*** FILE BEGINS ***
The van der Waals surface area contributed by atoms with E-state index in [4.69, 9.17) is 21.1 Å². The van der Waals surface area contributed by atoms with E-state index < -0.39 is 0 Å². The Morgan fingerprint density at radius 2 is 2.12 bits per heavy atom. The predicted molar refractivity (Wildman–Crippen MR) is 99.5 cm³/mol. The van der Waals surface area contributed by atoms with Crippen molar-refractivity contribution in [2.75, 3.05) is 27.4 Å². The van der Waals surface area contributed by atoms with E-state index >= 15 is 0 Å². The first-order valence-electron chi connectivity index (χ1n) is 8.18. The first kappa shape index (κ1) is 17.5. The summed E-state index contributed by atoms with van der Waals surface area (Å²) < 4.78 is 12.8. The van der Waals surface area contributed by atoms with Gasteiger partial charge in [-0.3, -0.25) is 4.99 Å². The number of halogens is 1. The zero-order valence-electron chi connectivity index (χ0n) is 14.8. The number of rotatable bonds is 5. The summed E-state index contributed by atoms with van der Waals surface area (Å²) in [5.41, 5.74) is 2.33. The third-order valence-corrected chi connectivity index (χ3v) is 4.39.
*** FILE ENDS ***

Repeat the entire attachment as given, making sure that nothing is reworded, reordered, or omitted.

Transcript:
The van der Waals surface area contributed by atoms with E-state index in [4.69, 9.17) is 21.1 Å². The van der Waals surface area contributed by atoms with E-state index < -0.39 is 0 Å². The Morgan fingerprint density at radius 2 is 2.12 bits per heavy atom. The predicted molar refractivity (Wildman–Crippen MR) is 99.5 cm³/mol. The van der Waals surface area contributed by atoms with Crippen molar-refractivity contribution in [2.75, 3.05) is 27.4 Å². The van der Waals surface area contributed by atoms with E-state index >= 15 is 0 Å². The first-order valence-electron chi connectivity index (χ1n) is 8.18. The first kappa shape index (κ1) is 17.5. The summed E-state index contributed by atoms with van der Waals surface area (Å²) < 4.78 is 12.8. The van der Waals surface area contributed by atoms with Gasteiger partial charge in [-0.3, -0.25) is 4.99 Å². The number of halogens is 1. The zero-order valence-electron chi connectivity index (χ0n) is 14.8. The number of rotatable bonds is 5. The summed E-state index contributed by atoms with van der Waals surface area (Å²) in [5.41, 5.74) is 2.33. The third-order valence-corrected chi connectivity index (χ3v) is 4.39.